9781934874189-ch19

Case Studies in Fisheries Conservation and Management: Applied Critical Thinking and Problem Solving

Case 19: Size-Structure Assessment for Pallid Sturgeon

doi: https://doi.org/10.47886/9781934874189.ch19

The pallid sturgeon (Figure 19.1) is a rare fish that is endemic to the Missouri River and the lower half of the Mississippi River. Your challenge for this case study will be to assess size-structure data for three pallid sturgeon population samples.

The pallid sturgeon was formally listed as an endangered species in 1990 (U.S. Fish and Wildlife Service 1990), which prompted various recovery and management actions by biologists, researchers, and resource managers at federal, state, and university levels (U.S. Fish and Wildlife Service 1993). These actions included population augmentation, biological monitoring, and detailed life history research.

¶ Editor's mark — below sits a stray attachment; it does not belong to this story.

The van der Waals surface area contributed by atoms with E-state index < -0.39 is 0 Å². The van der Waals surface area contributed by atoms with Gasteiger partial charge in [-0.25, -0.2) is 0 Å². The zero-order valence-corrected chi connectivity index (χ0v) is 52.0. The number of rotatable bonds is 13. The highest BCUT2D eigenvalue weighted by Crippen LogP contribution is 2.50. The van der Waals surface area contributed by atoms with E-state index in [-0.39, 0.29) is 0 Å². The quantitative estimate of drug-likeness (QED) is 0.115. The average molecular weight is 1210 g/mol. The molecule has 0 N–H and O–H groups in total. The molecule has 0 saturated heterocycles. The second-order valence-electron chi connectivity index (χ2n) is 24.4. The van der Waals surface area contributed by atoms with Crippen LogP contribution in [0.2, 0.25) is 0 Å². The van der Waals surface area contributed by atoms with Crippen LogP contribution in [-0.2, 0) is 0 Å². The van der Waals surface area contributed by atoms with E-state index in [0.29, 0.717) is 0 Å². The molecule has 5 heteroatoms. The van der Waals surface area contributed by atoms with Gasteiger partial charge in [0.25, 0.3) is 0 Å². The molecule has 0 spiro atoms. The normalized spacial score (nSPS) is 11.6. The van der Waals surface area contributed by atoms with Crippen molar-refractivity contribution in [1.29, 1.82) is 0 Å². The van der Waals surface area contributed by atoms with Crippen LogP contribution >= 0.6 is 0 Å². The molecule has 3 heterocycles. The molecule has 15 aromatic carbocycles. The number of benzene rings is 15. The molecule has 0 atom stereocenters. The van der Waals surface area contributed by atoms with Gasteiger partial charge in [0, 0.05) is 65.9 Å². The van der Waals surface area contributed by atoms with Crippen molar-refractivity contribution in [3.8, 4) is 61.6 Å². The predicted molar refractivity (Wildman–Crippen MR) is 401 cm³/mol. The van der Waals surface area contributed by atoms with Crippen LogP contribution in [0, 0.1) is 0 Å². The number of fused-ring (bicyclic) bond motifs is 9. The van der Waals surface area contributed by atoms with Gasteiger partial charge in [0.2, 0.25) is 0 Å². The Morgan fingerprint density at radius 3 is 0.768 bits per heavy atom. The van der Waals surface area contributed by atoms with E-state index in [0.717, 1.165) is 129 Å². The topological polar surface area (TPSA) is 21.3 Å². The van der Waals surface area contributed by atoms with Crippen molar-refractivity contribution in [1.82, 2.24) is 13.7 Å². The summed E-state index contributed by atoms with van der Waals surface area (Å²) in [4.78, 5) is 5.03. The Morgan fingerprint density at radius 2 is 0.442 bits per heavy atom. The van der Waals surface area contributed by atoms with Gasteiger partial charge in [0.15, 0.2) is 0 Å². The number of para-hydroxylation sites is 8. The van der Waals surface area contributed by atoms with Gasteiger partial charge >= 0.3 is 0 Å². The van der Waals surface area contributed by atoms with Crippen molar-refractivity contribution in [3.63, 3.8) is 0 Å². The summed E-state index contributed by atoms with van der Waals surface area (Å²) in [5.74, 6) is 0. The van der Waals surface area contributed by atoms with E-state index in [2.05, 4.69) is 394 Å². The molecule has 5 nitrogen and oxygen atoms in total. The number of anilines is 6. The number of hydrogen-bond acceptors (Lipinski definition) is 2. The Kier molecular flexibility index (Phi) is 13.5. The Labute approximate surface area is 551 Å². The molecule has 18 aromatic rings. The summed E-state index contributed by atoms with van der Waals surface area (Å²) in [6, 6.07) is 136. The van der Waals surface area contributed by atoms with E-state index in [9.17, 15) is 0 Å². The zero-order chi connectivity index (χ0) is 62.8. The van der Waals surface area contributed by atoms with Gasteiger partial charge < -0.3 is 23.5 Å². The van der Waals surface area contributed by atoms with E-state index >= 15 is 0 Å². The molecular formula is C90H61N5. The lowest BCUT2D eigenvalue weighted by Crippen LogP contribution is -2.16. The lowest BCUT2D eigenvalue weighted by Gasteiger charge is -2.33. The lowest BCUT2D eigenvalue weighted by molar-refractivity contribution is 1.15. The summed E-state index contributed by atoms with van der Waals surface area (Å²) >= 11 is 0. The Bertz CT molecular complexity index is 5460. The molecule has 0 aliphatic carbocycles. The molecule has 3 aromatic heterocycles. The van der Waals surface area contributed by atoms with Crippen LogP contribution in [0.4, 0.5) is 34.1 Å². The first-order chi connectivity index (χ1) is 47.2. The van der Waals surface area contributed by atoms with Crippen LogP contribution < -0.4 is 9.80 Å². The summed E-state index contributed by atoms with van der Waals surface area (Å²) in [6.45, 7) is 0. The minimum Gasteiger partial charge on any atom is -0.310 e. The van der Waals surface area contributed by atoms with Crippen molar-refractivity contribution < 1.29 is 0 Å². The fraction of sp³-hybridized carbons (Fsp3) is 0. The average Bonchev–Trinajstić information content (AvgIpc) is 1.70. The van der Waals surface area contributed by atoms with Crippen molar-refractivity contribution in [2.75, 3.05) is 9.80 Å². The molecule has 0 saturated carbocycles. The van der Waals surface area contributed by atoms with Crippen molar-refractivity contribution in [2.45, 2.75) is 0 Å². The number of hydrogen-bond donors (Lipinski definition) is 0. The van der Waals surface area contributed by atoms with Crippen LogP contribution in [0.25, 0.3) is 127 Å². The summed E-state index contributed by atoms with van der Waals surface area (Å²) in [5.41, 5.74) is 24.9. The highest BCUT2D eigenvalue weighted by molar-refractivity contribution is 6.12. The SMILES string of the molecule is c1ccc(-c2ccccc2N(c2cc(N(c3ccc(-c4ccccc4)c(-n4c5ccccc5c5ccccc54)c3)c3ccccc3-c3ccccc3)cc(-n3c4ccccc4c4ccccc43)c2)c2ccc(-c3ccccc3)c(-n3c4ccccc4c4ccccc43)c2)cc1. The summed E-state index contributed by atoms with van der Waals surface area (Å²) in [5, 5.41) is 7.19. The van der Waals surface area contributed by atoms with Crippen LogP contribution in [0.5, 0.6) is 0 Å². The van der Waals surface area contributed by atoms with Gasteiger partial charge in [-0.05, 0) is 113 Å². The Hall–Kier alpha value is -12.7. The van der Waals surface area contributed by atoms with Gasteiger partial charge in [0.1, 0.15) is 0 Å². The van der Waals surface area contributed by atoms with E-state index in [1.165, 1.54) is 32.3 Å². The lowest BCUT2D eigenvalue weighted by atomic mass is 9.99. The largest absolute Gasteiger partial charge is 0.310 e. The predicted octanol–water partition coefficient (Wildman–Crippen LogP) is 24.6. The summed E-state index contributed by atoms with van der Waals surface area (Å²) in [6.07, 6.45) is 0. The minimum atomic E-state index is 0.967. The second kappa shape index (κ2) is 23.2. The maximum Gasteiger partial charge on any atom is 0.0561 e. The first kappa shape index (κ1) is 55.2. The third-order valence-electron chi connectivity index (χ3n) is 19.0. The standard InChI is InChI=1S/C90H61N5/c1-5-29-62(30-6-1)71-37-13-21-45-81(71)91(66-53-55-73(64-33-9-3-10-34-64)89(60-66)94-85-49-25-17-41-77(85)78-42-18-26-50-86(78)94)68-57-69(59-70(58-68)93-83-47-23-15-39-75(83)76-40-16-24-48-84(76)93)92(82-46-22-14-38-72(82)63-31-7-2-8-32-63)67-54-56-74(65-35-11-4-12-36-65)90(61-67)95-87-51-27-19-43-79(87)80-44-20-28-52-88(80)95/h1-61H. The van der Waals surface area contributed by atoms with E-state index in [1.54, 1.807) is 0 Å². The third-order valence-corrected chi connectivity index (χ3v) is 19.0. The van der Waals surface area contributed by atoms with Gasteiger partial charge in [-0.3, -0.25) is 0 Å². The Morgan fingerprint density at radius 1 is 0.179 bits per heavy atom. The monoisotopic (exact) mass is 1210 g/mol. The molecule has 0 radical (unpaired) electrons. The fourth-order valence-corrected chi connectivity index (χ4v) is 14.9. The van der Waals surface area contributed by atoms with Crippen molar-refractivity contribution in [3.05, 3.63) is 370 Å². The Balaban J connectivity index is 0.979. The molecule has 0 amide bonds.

The study area included in this case study encompasses the Missouri River from Montana through Nebraska. Six mainstem dams were constructed on the the upper Missouri River (Figure 19.2). These dams blocked movements and perhaps migrations of pallid sturgeon, and may have contributed to their population declines.

See Table 19.1 for the length-frequency information obtained by trammel netting for three pallid sturgeon samples at three locations along the Missouri River. First, plot a length-frequency histogram for each of the three samples. Next, calculate the proportional size distribution (PSD; Guy et al. 2007) value for each sample (at the least, calculate PSD, PSD-P, PSD-M, and PSD-T). If you need the equations to calculate these indices, see Anderson and Neumann (1996) or Neumann et al. (in press). Stock, quality, preferred, memorable, and trophy lengths for pallid sturgeon are 33, 63, 84, 104, and 127 cm (fork length).